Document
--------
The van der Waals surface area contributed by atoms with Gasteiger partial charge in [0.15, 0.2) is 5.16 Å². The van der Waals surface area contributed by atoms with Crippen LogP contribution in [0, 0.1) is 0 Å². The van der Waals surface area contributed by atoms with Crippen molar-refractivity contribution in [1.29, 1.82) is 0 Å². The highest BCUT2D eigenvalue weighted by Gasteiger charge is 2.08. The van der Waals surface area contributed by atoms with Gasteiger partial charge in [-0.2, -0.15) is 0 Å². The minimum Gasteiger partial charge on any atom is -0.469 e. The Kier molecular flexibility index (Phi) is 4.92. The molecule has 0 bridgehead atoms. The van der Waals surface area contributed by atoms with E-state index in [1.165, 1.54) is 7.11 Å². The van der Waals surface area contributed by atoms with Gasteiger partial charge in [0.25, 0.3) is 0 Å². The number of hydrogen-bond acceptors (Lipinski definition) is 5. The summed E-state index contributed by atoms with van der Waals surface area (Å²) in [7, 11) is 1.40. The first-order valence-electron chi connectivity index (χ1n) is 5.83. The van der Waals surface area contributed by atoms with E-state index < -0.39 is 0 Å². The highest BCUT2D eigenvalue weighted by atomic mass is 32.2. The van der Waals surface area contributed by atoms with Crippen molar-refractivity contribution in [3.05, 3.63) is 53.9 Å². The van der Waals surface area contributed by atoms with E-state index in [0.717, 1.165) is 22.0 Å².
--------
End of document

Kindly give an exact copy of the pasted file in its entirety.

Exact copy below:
The van der Waals surface area contributed by atoms with Gasteiger partial charge in [0.15, 0.2) is 5.16 Å². The van der Waals surface area contributed by atoms with Crippen LogP contribution in [0, 0.1) is 0 Å². The van der Waals surface area contributed by atoms with Crippen molar-refractivity contribution in [1.29, 1.82) is 0 Å². The highest BCUT2D eigenvalue weighted by Gasteiger charge is 2.08. The van der Waals surface area contributed by atoms with Gasteiger partial charge in [-0.2, -0.15) is 0 Å². The minimum Gasteiger partial charge on any atom is -0.469 e. The Kier molecular flexibility index (Phi) is 4.92. The molecule has 0 bridgehead atoms. The van der Waals surface area contributed by atoms with E-state index in [1.165, 1.54) is 7.11 Å². The van der Waals surface area contributed by atoms with Gasteiger partial charge in [0.25, 0.3) is 0 Å². The number of hydrogen-bond acceptors (Lipinski definition) is 5. The summed E-state index contributed by atoms with van der Waals surface area (Å²) in [7, 11) is 1.40. The first-order valence-electron chi connectivity index (χ1n) is 5.83. The van der Waals surface area contributed by atoms with E-state index < -0.39 is 0 Å². The highest BCUT2D eigenvalue weighted by atomic mass is 32.2. The van der Waals surface area contributed by atoms with Crippen molar-refractivity contribution in [3.05, 3.63) is 53.9 Å². The van der Waals surface area contributed by atoms with E-state index in [0.717, 1.165) is 22.0 Å².